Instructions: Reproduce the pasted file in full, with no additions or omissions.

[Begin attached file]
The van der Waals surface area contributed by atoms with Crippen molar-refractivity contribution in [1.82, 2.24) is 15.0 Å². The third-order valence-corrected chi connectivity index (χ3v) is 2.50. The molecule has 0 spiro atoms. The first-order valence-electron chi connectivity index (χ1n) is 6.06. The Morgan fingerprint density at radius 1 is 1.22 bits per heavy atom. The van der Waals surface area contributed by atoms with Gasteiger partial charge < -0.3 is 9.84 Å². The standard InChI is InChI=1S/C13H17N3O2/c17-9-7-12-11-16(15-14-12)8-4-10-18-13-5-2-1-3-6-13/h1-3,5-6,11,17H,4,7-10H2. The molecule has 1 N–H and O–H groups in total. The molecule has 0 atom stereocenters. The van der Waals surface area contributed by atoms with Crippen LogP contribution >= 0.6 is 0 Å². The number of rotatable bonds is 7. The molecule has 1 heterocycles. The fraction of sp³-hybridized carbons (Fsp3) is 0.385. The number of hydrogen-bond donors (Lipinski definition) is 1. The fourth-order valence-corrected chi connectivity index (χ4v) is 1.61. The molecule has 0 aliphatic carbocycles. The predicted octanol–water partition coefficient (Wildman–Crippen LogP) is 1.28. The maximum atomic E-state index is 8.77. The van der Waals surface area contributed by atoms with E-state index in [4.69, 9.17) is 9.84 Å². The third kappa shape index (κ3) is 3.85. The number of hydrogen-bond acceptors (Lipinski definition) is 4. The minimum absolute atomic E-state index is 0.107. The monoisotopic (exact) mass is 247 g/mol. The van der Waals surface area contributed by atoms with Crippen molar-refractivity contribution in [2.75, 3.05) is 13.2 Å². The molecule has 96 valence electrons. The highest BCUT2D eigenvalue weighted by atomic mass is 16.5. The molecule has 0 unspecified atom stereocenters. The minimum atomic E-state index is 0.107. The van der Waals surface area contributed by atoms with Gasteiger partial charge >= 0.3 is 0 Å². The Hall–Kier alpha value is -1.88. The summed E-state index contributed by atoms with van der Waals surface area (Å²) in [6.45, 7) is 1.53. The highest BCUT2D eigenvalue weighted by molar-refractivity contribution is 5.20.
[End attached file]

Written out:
The van der Waals surface area contributed by atoms with Crippen molar-refractivity contribution in [1.82, 2.24) is 15.0 Å². The third-order valence-corrected chi connectivity index (χ3v) is 2.50. The molecule has 0 spiro atoms. The first-order valence-electron chi connectivity index (χ1n) is 6.06. The Morgan fingerprint density at radius 1 is 1.22 bits per heavy atom. The van der Waals surface area contributed by atoms with Gasteiger partial charge < -0.3 is 9.84 Å². The standard InChI is InChI=1S/C13H17N3O2/c17-9-7-12-11-16(15-14-12)8-4-10-18-13-5-2-1-3-6-13/h1-3,5-6,11,17H,4,7-10H2. The molecule has 1 N–H and O–H groups in total. The molecule has 0 atom stereocenters. The van der Waals surface area contributed by atoms with Crippen LogP contribution >= 0.6 is 0 Å². The number of rotatable bonds is 7. The molecule has 1 heterocycles. The fraction of sp³-hybridized carbons (Fsp3) is 0.385. The number of hydrogen-bond donors (Lipinski definition) is 1. The fourth-order valence-corrected chi connectivity index (χ4v) is 1.61. The molecule has 0 aliphatic carbocycles. The predicted octanol–water partition coefficient (Wildman–Crippen LogP) is 1.28. The maximum atomic E-state index is 8.77. The van der Waals surface area contributed by atoms with E-state index in [4.69, 9.17) is 9.84 Å². The third kappa shape index (κ3) is 3.85. The number of hydrogen-bond acceptors (Lipinski definition) is 4. The minimum absolute atomic E-state index is 0.107. The monoisotopic (exact) mass is 247 g/mol. The van der Waals surface area contributed by atoms with Crippen molar-refractivity contribution in [2.75, 3.05) is 13.2 Å². The molecule has 96 valence electrons. The highest BCUT2D eigenvalue weighted by atomic mass is 16.5. The molecule has 0 unspecified atom stereocenters. The minimum atomic E-state index is 0.107. The van der Waals surface area contributed by atoms with Gasteiger partial charge >= 0.3 is 0 Å². The Hall–Kier alpha value is -1.88. The summed E-state index contributed by atoms with van der Waals surface area (Å²) in [6.45, 7) is 1.53. The highest BCUT2D eigenvalue weighted by molar-refractivity contribution is 5.20.